Victor Ponta came to power in Romania in May amid high hopes that the boyish-looking 40-year-old — the youngest prime minister in the European Union — would usher in a generational change in a country that has struggled to overcome one of the harshest Communist legacies of the former Soviet bloc.
Prime Minister Victor Ponta, left, in Bucharest this week in the government palace. The European Commission’s president has warned Mr. Ponta about Romania’s troubles.
Instead, Romanian politics have seldom been more poisonous. After Mr. Ponta’s failed attempt to impeach President Traian Basescu in July, the two men can barely stand being in the same room with each other, according to associates. They are now locked in an uncomfortable cohabitation until elections in December. And even that vote, analysts say, may prove inconclusive.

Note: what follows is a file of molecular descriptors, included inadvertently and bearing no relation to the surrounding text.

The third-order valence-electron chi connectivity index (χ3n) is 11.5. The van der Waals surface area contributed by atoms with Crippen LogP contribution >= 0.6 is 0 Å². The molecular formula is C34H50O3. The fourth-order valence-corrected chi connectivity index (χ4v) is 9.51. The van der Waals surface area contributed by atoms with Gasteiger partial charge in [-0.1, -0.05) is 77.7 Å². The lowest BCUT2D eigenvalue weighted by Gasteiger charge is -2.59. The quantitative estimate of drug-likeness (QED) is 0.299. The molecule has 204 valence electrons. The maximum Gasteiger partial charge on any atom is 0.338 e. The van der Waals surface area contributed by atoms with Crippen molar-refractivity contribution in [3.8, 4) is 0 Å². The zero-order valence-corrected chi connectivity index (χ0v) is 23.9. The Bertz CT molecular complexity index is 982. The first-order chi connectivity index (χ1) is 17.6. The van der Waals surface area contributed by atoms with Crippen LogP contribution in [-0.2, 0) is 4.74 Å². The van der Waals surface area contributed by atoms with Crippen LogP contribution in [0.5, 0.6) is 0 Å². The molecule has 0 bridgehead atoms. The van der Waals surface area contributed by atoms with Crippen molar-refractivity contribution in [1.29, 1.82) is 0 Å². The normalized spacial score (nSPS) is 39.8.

There is little indication, however, that the political tumult will end soon. Mr. Ponta’s leftist coalition is expected to do well in the elections in December, analysts say, but may fall short of winning a majority that might break the deadlock.
While the prime minister’s performance has generated doubts, voters appear even more disenchanted with the rightist party of Mr. Basescu, which they associate with deeply unpopular austerity measures.
More than anything, the relentless sparring and stalemate has engendered a deep sense of disappointment among Romanians in the promise of their young democracy and disillusionment in their political leadership.